Willingness to Pay for Contaminated Site Cleanup Policies : Evidence from a Conjoint Choice Study in Italy
We use conjoint choice experiments to study the preferences of people living in areas with contaminated sites in Italy for public programs that would address the human health risks associated with these sites. The attributes of the alternative (and hypothetical) programs shown to our survey respondents are the size of the mortality risk reductions, the size of the population affected by the program, the timing of the risk reduction, the number of years the risk reduction would be experienced for, and the cost to the respondent’s household. The responses to the choice questions satisfy scope requirements and show that people care— and are willing to pay more for— for risk reductions sustained over a long time. This in turn implies a preference for permanent remediation. People discount future risk reductions at a rate of about 6.25%.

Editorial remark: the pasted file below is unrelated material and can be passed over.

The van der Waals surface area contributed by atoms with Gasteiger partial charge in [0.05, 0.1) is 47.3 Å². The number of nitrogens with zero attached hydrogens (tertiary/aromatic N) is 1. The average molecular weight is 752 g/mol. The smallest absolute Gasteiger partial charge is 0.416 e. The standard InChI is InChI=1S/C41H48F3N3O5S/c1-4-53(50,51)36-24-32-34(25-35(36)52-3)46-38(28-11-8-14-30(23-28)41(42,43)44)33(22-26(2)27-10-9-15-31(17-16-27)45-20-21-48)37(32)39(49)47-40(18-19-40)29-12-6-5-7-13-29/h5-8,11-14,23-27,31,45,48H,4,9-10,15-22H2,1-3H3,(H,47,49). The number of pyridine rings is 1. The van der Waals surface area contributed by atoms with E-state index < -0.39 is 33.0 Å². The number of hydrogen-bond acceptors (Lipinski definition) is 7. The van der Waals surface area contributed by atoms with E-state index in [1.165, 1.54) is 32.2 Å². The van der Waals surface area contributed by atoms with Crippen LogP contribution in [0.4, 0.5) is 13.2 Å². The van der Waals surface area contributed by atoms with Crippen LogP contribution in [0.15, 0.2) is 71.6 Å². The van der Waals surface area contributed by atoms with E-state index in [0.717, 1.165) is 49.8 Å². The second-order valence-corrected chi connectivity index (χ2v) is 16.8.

Volume (Year): 117 (2007)
Issue (Month): 5 ()
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